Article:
Academia Civil War Denver Dialogues Foreign Policy

Using IR Theory for Policy Prediction

By Deborah Avant for Denver Dialogues

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A press conference before a meeting on Syria at Palais des Nations in Geneva, September 13, 2013. Photo via UN Geneva.

Cullen Hendrix wrote a post a few weeks ago (“Shit Happens”) on the difficulty of predicting “rare” events. It is a smart reflection on how he reacted when asked by policy makers to anticipate what might lead to some “bad thing.” Although there is no light between Hendrix and I when selecting cocktails, I realized I approach such questions from policy makers in a somewhat different manner.

First, though many social scientists do adopt probabilistic assumptions and identify general tendencies that make something more or less likely to occur, one can find many different takes on which general tendencies are relevant. Hendrix outlines a reasonable take on a rationalist argument: “In order to understand why things happen, we must identify the relevant actors, identify their interests, and then figure out how the way their interactions are structured. Then, we assume actors pursue strategies that maximize the likelihood that their preferred outcome will come to pass.”

But general tendencies need not be rationalist. Different theoretical lenses focus on different actors and chart different logics that can drive quite distinct general tendencies. Take Dan Drezner’s analysis of what effect a zombie infestation would have on global politics (surely the ultimate rare event). Drezner draws different predictions from various prominent IR theory approaches: Realists may expect no “real” change (as zombies would seek power just as humans do). Liberals could anticipate a counter-zombie regime (zombie infestations being a significant externality and all). Constructivists might presume humans to draw together around existing norms and perhaps even socialize re-animated corpses to abide by said norms, thereby changing the game altogether (though they would also need to counter zombie efforts to socialize humans). Drezner also entertains contending explanations from domestic politics, bureaucratic politics, and psychology, but you get the drift.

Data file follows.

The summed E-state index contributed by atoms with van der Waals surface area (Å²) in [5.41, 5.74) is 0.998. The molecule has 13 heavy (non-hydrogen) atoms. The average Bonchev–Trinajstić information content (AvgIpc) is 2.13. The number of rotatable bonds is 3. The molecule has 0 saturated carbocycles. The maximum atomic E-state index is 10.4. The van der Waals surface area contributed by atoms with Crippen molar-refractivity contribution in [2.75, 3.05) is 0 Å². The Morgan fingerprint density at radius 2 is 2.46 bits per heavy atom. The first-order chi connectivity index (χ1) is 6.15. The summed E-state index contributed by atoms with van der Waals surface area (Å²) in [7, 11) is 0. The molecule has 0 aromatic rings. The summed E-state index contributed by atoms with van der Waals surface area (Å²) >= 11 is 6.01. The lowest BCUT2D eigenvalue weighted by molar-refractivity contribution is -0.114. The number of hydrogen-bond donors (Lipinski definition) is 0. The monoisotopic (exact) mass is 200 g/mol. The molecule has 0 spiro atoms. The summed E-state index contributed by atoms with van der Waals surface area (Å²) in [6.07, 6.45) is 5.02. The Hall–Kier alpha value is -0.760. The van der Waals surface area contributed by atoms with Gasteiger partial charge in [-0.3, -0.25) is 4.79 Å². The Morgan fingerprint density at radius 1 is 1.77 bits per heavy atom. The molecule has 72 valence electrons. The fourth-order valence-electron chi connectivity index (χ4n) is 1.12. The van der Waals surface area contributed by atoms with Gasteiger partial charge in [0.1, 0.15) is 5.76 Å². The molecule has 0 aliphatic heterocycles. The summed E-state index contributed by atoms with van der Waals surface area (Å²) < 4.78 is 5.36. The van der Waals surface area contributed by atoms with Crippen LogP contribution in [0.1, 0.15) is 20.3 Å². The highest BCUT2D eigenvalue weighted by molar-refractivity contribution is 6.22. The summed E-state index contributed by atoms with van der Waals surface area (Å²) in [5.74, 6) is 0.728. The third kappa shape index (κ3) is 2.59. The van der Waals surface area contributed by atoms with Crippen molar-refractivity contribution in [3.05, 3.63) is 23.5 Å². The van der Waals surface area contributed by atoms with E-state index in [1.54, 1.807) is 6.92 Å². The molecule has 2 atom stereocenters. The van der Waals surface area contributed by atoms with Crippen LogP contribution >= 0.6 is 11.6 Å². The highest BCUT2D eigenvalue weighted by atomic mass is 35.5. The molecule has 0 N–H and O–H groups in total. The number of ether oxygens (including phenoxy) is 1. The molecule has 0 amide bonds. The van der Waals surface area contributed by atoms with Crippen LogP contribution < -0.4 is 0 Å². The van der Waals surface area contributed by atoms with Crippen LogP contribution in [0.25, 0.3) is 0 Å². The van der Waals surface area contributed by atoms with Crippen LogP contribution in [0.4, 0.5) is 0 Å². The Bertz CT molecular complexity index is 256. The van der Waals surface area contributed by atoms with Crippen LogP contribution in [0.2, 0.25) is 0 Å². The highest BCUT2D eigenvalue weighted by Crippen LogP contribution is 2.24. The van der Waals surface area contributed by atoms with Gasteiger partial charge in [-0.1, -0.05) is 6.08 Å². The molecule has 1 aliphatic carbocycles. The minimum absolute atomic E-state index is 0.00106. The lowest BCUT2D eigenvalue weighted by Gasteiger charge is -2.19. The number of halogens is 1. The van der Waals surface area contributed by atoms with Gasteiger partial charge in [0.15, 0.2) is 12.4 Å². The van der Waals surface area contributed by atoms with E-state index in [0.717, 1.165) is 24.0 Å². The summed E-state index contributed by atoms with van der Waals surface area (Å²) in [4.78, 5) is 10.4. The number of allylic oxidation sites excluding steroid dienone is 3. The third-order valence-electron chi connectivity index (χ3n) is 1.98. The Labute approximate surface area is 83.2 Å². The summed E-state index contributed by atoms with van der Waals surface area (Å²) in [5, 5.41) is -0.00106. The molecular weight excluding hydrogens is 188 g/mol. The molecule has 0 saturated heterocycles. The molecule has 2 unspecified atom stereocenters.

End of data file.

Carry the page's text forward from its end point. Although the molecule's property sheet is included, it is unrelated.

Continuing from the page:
Each of these predictions is backed by research with significant empirical support. Any one event (or event trajectory) may contain facets consistent with each approach. Rather than choosing one (or racing them against one another), we could explain the various logics and evaluate what evidence might help policy makers make inferences about the future. For instance, evidence of zombie-human alliances could indicate the potential usefulness of balancing theories; evidence that some zombies restrain themselves from human brain consumption could validate the potential for socialization. Drezner missed interesting new work on networks (apologies for the shameless self-promotion), spaces, transnational coalitions, and collective mobilization, but the point is the same. To leverage academic work for a policy question about the future, I would begin by imagining the future through these different lenses and look for evidence that supports or challenges each.